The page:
Trinidad and the Valley de los Ingenios
Trinidad and the Valley de los Ingenios are linked because of the sugar trade, which resulted in Trinidad's prosperity in the 18th and 19th centuries.
Trinidad was founded in 1514, and became a bridgehead of the conquest of the American continent. It was a departure point in 1518 for Cortéz. The town had a largely Spanish population. Nowadays it is one of the best preserved cities in the Caribbean from the time when the sugar trade was the main industry in the region. Many stone buildings from that period survive, including impressive public buildings and single-storey domestic houses with verandas and multi-coloured walls.
The Valley de los Ingenios (Valley of the Sugarmills) is a series of three interconnected valleys about 12 kilometres outside of Trinidad. The San Luis, Santa Rosa and Meyer valleys were a centre for sugar production from the late 18th century until the late 19th century. A large number of slaves were employed at the sugar plantations. Sugar mills such as Manacas-Iznaga, San Isidro and Palmarito remain, as well as a few villages of craftsmen, plantation houses and slave quarters.
Map of Trinidad and the Valley de los IngeniosLoad map
Visit January 2012
Trinidad is one of Cuba's most iconic destinations. It attracts hordes of tourists into its small, well-preserved city center. If you stay overnight, and it is valuable to do so because of the various things to see in the surrounding area, you'll enjoy its oldfashioned tranquillity in the early mornings. Dogs going for a walk on their own, street sellers roaming the streets with milk, bread or cheese, the soft ticking of horse hoofs.
The town has a couple of picturesque sights. The large yellow bell tower for example. It can clearly be seen, like the rest of the small colourful houses, from the roof of the museum. The day I was there, a kind of ash cloud blowing in from the countryside covered the city. While eating my breakfast on the casa's patio, tiny strips of black ash started to cover everything. A common occurrence here, so I heard.
At inscription, Unesco casted doubts over safeguarding the industrial architecture that remains from the sugar period. I went to see for myself, and used the tourist steam train to get into the so-called Valley of the Sugarmills. Most remarkable: there's almost no sugercane left! The landscape is quite pretty, but not what I had expected. Scattered in the valley some industrial heritage still exists. The main site is the former Slave Tower at Iznaga. You can still climb up to the very top, and look out 360 degrees like they did to watch the slaves. I cannot say that there is much more to explore. The village has made the best out of the daily load of train and bus tourists, and is selling embroidery.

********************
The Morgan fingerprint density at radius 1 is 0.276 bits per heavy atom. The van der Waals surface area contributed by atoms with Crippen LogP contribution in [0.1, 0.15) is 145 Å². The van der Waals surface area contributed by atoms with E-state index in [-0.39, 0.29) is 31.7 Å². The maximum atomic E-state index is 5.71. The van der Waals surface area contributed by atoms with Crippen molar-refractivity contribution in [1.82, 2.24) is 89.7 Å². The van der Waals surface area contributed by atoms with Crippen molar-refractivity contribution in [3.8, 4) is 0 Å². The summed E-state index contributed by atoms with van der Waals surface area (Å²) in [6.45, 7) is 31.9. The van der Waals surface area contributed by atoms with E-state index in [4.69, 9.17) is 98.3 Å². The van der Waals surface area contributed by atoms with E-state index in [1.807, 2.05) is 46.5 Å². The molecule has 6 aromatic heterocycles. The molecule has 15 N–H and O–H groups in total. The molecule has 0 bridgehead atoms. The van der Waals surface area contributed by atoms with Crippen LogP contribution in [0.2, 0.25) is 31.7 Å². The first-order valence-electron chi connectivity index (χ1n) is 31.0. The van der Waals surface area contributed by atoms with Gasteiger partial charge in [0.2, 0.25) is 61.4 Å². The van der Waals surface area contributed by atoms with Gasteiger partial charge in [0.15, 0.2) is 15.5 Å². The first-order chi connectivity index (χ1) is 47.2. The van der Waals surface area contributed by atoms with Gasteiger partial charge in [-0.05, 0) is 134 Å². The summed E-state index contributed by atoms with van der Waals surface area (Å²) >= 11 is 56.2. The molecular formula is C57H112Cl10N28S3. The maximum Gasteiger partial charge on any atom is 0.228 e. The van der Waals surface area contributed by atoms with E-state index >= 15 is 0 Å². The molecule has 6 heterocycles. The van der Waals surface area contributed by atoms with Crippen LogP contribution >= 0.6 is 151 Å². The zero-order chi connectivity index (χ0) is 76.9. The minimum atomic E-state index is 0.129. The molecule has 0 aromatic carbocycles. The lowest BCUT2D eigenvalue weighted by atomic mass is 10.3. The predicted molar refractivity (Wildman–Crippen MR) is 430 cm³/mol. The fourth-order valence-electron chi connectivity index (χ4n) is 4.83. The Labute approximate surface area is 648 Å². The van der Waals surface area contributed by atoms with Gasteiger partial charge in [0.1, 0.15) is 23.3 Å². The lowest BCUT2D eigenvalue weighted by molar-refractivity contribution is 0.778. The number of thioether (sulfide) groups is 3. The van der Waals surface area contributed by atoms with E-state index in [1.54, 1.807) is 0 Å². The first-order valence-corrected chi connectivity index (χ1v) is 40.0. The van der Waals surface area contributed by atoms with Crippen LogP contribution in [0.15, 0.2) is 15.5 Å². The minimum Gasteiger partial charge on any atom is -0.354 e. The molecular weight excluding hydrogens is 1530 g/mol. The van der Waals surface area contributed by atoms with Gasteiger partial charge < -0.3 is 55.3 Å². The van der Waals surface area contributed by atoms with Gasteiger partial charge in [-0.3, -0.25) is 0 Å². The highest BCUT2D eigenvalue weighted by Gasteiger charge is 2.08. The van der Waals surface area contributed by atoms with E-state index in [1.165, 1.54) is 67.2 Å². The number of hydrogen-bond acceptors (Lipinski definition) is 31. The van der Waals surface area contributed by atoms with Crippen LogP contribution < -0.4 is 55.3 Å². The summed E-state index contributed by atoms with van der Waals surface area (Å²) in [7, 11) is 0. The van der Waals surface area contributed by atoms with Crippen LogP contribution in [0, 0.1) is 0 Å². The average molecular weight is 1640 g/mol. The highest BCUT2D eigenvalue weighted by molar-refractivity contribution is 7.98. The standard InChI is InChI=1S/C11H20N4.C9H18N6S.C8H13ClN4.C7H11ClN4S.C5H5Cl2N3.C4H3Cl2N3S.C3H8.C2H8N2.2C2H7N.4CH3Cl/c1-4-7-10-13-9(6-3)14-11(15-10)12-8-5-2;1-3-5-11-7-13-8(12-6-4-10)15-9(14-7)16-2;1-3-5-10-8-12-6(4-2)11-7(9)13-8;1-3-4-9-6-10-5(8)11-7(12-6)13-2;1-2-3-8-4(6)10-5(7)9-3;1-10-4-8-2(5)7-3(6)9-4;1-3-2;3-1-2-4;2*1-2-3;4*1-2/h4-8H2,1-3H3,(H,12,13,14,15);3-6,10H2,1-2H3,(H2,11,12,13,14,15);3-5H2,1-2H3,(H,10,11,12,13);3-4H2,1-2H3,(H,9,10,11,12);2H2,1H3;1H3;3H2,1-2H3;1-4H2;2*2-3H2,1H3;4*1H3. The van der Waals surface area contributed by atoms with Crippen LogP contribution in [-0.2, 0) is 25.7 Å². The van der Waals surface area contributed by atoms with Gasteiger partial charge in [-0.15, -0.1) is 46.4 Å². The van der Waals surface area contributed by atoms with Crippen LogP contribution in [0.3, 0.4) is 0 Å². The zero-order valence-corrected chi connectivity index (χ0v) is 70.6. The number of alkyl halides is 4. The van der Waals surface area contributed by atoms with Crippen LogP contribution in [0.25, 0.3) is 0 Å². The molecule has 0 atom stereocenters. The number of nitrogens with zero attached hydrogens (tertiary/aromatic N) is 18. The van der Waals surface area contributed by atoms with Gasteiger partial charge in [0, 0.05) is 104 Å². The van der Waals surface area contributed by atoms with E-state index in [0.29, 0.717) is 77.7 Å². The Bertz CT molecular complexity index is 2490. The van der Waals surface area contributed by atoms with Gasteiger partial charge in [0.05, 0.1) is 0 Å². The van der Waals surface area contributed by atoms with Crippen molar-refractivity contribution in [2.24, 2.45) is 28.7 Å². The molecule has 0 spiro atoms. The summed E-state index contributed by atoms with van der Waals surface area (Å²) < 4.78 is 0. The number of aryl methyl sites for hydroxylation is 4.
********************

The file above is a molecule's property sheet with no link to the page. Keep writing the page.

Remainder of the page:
Visited this site in May 2018.
Trinidad is super star attraction of Cuba. As for me, this was really the most authentic town with earliest clocks stopped in my life (ignoring Pompei, of course). Trinidad has accumulated its fortune thanks to booming sugar mills in the neighboring Valle de los Ingenios. Cobblestone streets are leading to the central square with Iglesia Parroquial de la Santissima Trinidad (and internet catching crowds on the steps). While strolling the streets you could glimpse into the old houses and see the pictures from real life of the locals watching TV, relaxing or chatting with each other. Tourist crowds make sure that Trinidad is also packed by cozy cafes, interesting art galleries and classic Cuban music venues, including Casa de la Musica and Casa de la Trova.
We enjoyed Trinidad and this is certainly top site with three Heritage Michelin stars. Very atmospheric place.
I visited Trinidad in 1990 while staying at a resort several kms away. I went into town on a motor bike with a group and a local guide. The small town was pretty and painted in pastels. The local people were friendly. It was a pleasant place with lots of flowers and singing birds in cages in front of people's homes. Quaint and worth an hour or two at most.
Michiel van der Veur
Trinidad is like walking back into time.
The city centre is characterised by low rise houses and small cobble stone streets. No cars are allowed in the centre, making it sometimes surrealistic to walk around in this city, adding much to this back in time experience.
You wake up with the sound of people selling bread and milk, the chickens looking for food and a cow pulling a cart.
Of course Trinidad has some cigar factories and a Casa de la Musica. In the evenings the square in front of the Casa is the centre of entertainment: the old city, music, dancing, cigars and rum all blend into this incredable atmosphere.
Trinidad can easily be reached by bus. Viazul is very reliable (in 2001), but the busses are extremely cold since the airconditioning has only one grade: feezing.
- Craig Harder Melinda Baumann Anne Brockenshire Alexander Barabanov Roman Raab :
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